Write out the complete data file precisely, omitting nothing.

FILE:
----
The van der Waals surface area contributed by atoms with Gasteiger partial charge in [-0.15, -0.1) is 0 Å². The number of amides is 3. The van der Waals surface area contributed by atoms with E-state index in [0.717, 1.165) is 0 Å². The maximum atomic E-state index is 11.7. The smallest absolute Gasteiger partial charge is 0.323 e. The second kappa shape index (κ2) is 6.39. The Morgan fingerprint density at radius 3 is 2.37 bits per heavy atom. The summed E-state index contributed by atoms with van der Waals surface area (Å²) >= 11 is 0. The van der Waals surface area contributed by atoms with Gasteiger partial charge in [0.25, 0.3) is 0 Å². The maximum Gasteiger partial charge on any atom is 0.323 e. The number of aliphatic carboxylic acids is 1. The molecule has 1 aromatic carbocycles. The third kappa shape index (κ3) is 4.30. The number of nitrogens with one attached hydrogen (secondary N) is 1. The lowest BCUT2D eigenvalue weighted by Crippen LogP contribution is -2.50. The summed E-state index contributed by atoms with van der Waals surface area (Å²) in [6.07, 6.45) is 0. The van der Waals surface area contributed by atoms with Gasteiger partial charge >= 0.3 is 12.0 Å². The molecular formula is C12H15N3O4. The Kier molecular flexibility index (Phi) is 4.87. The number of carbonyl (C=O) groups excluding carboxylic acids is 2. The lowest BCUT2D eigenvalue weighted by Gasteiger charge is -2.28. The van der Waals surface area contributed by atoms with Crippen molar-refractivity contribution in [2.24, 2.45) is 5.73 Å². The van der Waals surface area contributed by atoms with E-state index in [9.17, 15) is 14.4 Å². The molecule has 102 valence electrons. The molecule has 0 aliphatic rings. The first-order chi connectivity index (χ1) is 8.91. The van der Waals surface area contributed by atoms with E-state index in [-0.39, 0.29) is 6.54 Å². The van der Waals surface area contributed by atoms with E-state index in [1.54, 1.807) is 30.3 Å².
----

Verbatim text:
The van der Waals surface area contributed by atoms with Gasteiger partial charge in [-0.15, -0.1) is 0 Å². The number of amides is 3. The van der Waals surface area contributed by atoms with E-state index in [0.717, 1.165) is 0 Å². The maximum atomic E-state index is 11.7. The smallest absolute Gasteiger partial charge is 0.323 e. The second kappa shape index (κ2) is 6.39. The Morgan fingerprint density at radius 3 is 2.37 bits per heavy atom. The summed E-state index contributed by atoms with van der Waals surface area (Å²) >= 11 is 0. The van der Waals surface area contributed by atoms with Gasteiger partial charge in [0.25, 0.3) is 0 Å². The maximum Gasteiger partial charge on any atom is 0.323 e. The number of aliphatic carboxylic acids is 1. The molecule has 1 aromatic carbocycles. The third kappa shape index (κ3) is 4.30. The number of nitrogens with one attached hydrogen (secondary N) is 1. The lowest BCUT2D eigenvalue weighted by Crippen LogP contribution is -2.50. The summed E-state index contributed by atoms with van der Waals surface area (Å²) in [6.07, 6.45) is 0. The van der Waals surface area contributed by atoms with Gasteiger partial charge >= 0.3 is 12.0 Å². The molecular formula is C12H15N3O4. The Kier molecular flexibility index (Phi) is 4.87. The number of carbonyl (C=O) groups excluding carboxylic acids is 2. The lowest BCUT2D eigenvalue weighted by Gasteiger charge is -2.28. The van der Waals surface area contributed by atoms with Crippen molar-refractivity contribution in [2.24, 2.45) is 5.73 Å². The van der Waals surface area contributed by atoms with E-state index in [9.17, 15) is 14.4 Å². The molecule has 102 valence electrons. The molecule has 0 aliphatic rings. The first-order chi connectivity index (χ1) is 8.91. The van der Waals surface area contributed by atoms with E-state index in [-0.39, 0.29) is 6.54 Å². The van der Waals surface area contributed by atoms with E-state index in [1.54, 1.807) is 30.3 Å².